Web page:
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Wednesday, April 8, 2020
BUENOS AIRES, Apr 9 2009 (IPS) - In May, the bartering system will celebrate 14 years of new life in Argentina. After a peak in this form of trade following the country’s late 2001 economic collapse, today it has a lower profile, though it involves tens of thousands of people around the country. But despite its survival, economists question its long-term viability.
Some 500 barter clubs operate in Argentina. And although the number of people involved today is far below the three million people who sought support in bartering in 2002, spokespersons say there are twice as many people in the clubs now as there were last year.
In the clubs, people exchange clothing, school supplies, homemade food, household repair jobs in carpentry, bricklaying and electrical work, medical and dental services, tutoring and tourism, among other goods and services.
Organisers have seen a 50 percent rise in the number of barterers over the last year or so, coinciding with the beginning of a feeling of economic uncertainty linked to the conflict between the government and farmers over a hike in export taxes.
Because of this expansion, the country’s oldest barter club, created May 1, 1995, in Bernal, a southern Buenos Aires suburb, is moving to a bigger space.
Ravera said it is difficult to measure the volume of trade. But “it’s been growing slowly since 1995. Barter agreements are made by phone, e-mail or in person,” he said.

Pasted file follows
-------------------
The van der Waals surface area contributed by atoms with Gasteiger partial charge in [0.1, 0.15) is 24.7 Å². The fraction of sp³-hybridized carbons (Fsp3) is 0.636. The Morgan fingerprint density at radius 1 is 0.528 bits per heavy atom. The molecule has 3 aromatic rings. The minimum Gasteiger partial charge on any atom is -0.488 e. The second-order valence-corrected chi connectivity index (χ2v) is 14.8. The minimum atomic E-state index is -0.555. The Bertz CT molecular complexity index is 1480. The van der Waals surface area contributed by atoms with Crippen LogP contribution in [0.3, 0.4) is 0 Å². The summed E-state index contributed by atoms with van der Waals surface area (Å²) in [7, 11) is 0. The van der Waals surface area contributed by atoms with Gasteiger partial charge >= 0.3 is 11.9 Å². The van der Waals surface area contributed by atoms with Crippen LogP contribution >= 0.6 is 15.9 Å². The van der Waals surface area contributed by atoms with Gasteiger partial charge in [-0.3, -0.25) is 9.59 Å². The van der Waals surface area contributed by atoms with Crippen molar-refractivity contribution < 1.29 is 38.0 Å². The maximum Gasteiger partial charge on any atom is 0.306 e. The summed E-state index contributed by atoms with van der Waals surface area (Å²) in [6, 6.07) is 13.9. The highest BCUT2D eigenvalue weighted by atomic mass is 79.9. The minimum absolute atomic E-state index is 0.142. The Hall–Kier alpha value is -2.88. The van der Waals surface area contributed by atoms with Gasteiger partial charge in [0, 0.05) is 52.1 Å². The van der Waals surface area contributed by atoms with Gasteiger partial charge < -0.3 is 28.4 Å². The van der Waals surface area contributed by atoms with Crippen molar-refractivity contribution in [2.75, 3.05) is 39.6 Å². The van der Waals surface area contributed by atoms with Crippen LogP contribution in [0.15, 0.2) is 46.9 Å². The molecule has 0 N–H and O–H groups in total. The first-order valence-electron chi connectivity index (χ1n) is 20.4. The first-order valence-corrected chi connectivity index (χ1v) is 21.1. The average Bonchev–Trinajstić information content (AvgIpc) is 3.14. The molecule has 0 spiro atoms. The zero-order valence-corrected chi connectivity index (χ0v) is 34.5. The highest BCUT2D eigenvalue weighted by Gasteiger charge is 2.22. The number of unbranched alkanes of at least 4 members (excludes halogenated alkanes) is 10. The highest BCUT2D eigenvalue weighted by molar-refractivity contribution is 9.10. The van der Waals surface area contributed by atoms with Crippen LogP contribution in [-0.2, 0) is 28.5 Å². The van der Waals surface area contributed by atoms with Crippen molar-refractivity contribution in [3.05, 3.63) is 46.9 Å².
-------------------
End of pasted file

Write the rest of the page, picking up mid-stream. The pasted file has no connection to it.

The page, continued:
In order for a barter market to function in a “multireciprocal” way, all participants must consume in the same proportion in which they supply goods and services. This is known as “prosuming”.
“That has an incredible effect on people’s self-esteem, especially among the youth and the homemakers, who can place value on abilities that had not been valued before,” Ravera said.
Belén Rodríguez, a woman in her thirties who has never had a formal job, initially prepared food and recycled clothing. “That work with my hands gave me the ability to create crafted items that I exchange for services,” she explained while attending to a hairstylist interested in her items.
Ángela Mariño appreciates “the simple contributions from people, which show warmth. The pastries aren’t always identical, the meat pies have that homemade crust, a sweater has a loose thread. Nothing is perfect, but everything is abundant,” she described.
But not everything is so “homemade.” This “prosumer” says that what she most gets out of the Club del Trueque is getting to know a group of young people who help her keep her computer updated.
People also come to the club as families. Fausto Torres and his family visit once a week. “The result is highly positive,” he said.
“We bring pies, croissants, empanadas, pastries and sweet breads that we trade for an unimaginable range of things, from food and beverages, cleaning supplies, household goods (batteries, flashlights, light bulbs, compact discs), clothing and even eyewear,” Torres said.
But isn’t the world now too globalised to return to this primitive form of trade focused on subsistence?
“This system has a future in today’s world to the extent that we are seeing with new eyes the attraction of cooperation. Barter is not synonymous with subsistence, or with separating from the economy. It is a complement in order to incorporate those who are excluded from the system,” says Horacio Krell, head of the Unión de Permutas de Argentina, an entity that promotes exchange of goods and services.